Towards an ethics of intimacy. Infinite correspondence.

In darkness, Marina Warner spoke of Alois Riegl’s infinite correspondence,
the Arabesque –
to have infinite correspondence is to be capable of indefinite extension.
Of forms, containing infinity, entanglement possibility, cooperation.
The seeming endlessness described by this capacity, of the dancer, invokes a sense of being
that might refer us to a state, burgeoning, posthuman.
Configuring new forms of intimacy
between a body, an image, another body, image – reflections, correspondences, instruction.
A life, its own. A dancing script.

The body
filling the volume.
Coded, to chaos –

In light, the Arabesque appeared, possibly, as the creation of a new syntactic structure;
a generator, though lacking individuality.
In minor – a case of retrieval and recouping, it was said, slowly.
Slowing down and taking time are synonymous it seems with our time at present,
as subjects requiring attention, we volunteer our own to the things made, that require it.
Slowness as a motor. Dancing is slow, not in time
but in utterance. In its possibility to decry our time. In its possibility to have infinite correspondence.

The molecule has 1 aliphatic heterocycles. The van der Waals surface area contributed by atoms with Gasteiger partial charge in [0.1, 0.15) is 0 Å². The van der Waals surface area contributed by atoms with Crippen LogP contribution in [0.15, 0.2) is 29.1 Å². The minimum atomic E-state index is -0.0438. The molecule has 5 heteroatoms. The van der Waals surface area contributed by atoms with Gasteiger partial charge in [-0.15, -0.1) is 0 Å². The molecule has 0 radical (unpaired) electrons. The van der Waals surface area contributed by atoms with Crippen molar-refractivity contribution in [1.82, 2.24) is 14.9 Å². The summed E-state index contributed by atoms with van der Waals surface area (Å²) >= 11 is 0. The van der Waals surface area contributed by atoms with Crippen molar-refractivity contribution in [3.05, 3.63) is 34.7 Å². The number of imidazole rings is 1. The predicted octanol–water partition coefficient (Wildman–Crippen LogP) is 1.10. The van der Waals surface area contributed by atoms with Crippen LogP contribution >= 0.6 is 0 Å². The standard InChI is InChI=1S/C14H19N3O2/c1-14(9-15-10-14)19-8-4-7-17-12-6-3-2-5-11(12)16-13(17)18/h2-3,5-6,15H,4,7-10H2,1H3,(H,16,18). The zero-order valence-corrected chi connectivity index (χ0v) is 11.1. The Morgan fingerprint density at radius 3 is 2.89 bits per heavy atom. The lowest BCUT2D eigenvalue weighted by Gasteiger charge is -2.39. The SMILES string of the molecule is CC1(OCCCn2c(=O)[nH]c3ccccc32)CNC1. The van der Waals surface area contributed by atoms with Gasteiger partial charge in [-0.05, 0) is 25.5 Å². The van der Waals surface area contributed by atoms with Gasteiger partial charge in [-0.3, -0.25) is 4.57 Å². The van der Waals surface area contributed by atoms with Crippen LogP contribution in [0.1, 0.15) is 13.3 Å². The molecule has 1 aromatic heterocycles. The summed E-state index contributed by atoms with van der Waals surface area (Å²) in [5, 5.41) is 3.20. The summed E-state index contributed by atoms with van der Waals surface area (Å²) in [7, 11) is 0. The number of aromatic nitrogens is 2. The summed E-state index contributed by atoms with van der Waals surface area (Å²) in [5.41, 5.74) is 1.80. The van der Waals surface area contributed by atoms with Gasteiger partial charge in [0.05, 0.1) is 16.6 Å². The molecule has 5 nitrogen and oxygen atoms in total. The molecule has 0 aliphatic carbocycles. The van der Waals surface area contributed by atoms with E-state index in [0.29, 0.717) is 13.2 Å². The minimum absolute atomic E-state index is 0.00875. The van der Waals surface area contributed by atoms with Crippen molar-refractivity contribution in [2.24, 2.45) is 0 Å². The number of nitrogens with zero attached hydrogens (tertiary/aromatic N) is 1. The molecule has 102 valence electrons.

An utterance, in dance, in dialogue is this slowness in action, is this wording in concert with other words.
A slowing to take the time to recoup meaning from the words that signify.

Words, coded,
code both
signifies and means –

An intimacy envelopes and blooms, online, in this document,
breathing, marked by a counter.
A counter once marked by a deadline on paper, now, on screen, blinking a marker, signifying a time unfamiliar.
Breathing with others, in time with others, not close,
but intimate and proximate through our blinking guide.
In light, infinity illuminated, bound by a darkness that contains. This is an arabesque
on display, functioning as a means of commune, communication.
Functioning as a means of producing proximity anew, intimacy anew,
of words, utterances on a new page, choreographed, bound by the dark of the window’s frame.


Intimacy is proximate, conditional,
the same online, as off –
it is coded this time by other metrics, still by the slowness of moving bodies.

Towards an ethics of intimacy. Edited commentary.

Google Docs is one of many means of contemporary co–authorship; it is very practical and sometimes novel, it is a space of hybrid, intellectual intimacy. Here, we can think about possible correlations between the composite parts of a contemporary writerly relationship.